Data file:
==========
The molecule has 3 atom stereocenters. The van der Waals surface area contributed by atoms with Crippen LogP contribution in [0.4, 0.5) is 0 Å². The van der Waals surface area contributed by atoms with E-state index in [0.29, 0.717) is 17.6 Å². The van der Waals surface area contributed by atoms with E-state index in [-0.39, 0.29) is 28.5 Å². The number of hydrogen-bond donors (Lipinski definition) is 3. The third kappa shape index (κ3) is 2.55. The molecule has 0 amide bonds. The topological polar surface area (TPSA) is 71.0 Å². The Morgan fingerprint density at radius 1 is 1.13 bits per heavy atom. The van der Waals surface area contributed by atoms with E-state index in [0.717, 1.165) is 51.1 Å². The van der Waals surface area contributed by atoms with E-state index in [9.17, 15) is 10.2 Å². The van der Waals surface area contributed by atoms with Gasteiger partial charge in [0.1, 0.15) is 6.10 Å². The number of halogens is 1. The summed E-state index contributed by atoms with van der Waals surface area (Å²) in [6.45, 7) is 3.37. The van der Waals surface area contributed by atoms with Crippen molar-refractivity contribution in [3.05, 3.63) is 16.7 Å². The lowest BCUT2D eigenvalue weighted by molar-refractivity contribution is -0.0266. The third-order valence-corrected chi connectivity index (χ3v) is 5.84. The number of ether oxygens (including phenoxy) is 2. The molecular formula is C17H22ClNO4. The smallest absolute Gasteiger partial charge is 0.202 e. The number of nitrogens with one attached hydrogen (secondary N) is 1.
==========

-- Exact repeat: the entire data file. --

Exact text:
The molecule has 3 atom stereocenters. The van der Waals surface area contributed by atoms with Crippen LogP contribution in [0.4, 0.5) is 0 Å². The van der Waals surface area contributed by atoms with E-state index in [0.29, 0.717) is 17.6 Å². The van der Waals surface area contributed by atoms with E-state index in [-0.39, 0.29) is 28.5 Å². The number of hydrogen-bond donors (Lipinski definition) is 3. The third kappa shape index (κ3) is 2.55. The molecule has 0 amide bonds. The topological polar surface area (TPSA) is 71.0 Å². The Morgan fingerprint density at radius 1 is 1.13 bits per heavy atom. The van der Waals surface area contributed by atoms with E-state index in [0.717, 1.165) is 51.1 Å². The van der Waals surface area contributed by atoms with E-state index in [9.17, 15) is 10.2 Å². The van der Waals surface area contributed by atoms with Gasteiger partial charge in [0.1, 0.15) is 6.10 Å². The number of halogens is 1. The summed E-state index contributed by atoms with van der Waals surface area (Å²) in [6.45, 7) is 3.37. The van der Waals surface area contributed by atoms with Crippen molar-refractivity contribution in [3.05, 3.63) is 16.7 Å². The lowest BCUT2D eigenvalue weighted by molar-refractivity contribution is -0.0266. The third-order valence-corrected chi connectivity index (χ3v) is 5.84. The number of ether oxygens (including phenoxy) is 2. The molecular formula is C17H22ClNO4. The smallest absolute Gasteiger partial charge is 0.202 e. The number of nitrogens with one attached hydrogen (secondary N) is 1.